Hyperconvergence is an IT framework that combines storage, computing and networking into a single system in an effort to reduce data center complexity and increase scalability. Hyperconverged platforms include a hypervisor for virtualized computing, software-defined storage and virtualized networking, and they typically run on standard, off-the-shelf servers. Multiple nodes can be clustered together to create pools of shared compute and storage resources, designed for convenient consumption. The use of commodity hardware, supported by a single vendor, yields an infrastructure that’s designed to be more flexible and simpler to manage than traditional enterprise storage infrastructure. For IT leaders who are embarking on data center modernization projects, hyperconvergence can provide the agility of public cloud infrastructure without relinquishing control of hardware on their own premises.
How does hyperconvergence differ from converged infrastructure?
Hyperconvergence adds deeper levels of abstraction and greater levels of automation.
Converged infrastructure involves a preconfigured package of software and hardware in a single system for simplified management. But with a converged infrastructure, the compute, storage, and networking components are discrete and can be separated. In a hyperconverged environment, the components can’t be separated; the software-defined elements are implemented virtually, with seamless integration into the hypervisor environment. This allows organizations to easily expand capacity by deploying additional modules.
What are the benefits of hyperconverged infrastructure solutions?
Hyperconverged infrastructure promises to deliver simplicity and flexibility when compared with legacy solutions. The integrated storage systems, servers and networking switches are designed to be managed as a single system, across all instances of a hyperconverged infrastructure. The inherent management capabilities enable ease of use, and software-defined storage is expected to yield greater scalability and resource efficiency. Companies can start small and grow resources as needed. HCI vendors also tout potential cost savings in areas including data center power and space; IT labor; and avoidance of licensed software such as backup or disaster recovery tools.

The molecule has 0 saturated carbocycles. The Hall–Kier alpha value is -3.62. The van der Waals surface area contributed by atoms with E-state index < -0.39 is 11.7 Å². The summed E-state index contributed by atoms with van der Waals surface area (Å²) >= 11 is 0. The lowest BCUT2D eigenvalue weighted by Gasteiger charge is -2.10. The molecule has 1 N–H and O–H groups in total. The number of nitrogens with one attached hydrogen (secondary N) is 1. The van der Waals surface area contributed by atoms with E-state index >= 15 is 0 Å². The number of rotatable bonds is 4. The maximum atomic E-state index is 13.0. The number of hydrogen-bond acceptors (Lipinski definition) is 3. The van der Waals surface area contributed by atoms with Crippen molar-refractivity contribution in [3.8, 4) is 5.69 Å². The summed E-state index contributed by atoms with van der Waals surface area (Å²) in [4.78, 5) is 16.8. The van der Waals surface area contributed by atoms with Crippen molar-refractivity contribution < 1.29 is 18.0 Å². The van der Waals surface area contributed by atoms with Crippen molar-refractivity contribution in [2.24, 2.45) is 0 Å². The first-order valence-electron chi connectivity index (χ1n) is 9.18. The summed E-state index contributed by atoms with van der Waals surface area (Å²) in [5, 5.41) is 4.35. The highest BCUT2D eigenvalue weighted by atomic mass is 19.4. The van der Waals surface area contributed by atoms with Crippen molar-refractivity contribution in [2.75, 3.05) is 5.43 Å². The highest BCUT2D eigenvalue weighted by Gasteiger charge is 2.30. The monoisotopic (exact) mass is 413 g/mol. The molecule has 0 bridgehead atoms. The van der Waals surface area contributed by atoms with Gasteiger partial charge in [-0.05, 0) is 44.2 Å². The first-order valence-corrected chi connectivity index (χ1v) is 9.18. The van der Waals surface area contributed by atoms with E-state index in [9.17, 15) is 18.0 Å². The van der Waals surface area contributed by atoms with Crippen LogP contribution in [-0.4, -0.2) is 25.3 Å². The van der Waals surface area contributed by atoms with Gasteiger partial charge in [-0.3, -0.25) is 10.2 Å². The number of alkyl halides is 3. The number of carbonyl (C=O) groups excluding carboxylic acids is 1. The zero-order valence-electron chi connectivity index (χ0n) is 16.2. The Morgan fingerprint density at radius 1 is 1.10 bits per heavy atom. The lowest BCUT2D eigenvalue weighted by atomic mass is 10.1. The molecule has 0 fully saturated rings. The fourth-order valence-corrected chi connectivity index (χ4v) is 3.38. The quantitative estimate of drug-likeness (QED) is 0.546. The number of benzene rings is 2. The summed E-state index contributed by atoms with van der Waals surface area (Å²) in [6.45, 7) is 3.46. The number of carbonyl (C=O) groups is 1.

Which workloads are strong candidates for hyperconvergence?
HCI systems were initially targeted at virtual desktop infrastructure (VDI) and other general-purpose workloads with fairly predictable resource requirements. Over time they’ve grown from being specialty solutions for VDI into generally scalable platforms for enterprise applications, database, and private cloud, according to research firm Forrester.
In a survey of infrastructure pros whose firms are planning, implementing or expanding their use of hyperconverged systems, Forrester found the most common workloads being run on hyperconverged systems are: database, such as Oracle or SQL server (cited by 50%); file and print services (40%); collaboration, such as Exchange or SharePoint (38%); virtual desktop (34%); commercial packaged software such as SAP, Oracle (33%); analytics (25%); and Web-facing workloads such as LAMP stack or web servers (17%).
How is it sold?
Hyperconverged infrastructure is available as an appliance, a reference architecture, or as a software-only model. Bundled capabilities such as data deduplication, compression, data protection, snapshots, WAN optimization, and backup/disaster recovery differentiate vendors’ offerings.
Specialist vendors in the HCI space include Nutanix, SimpliVity and Pivot3. Big systems vendors that have entered the market include Cisco, Dell-EMC and HPE. Gartner predicts the market for hyperconverged integrated systems (HCIS) will reach nearly $5 billion – or 24% of the overall market for integrated systems – by 2019, as the technology moves toward more mainstream use.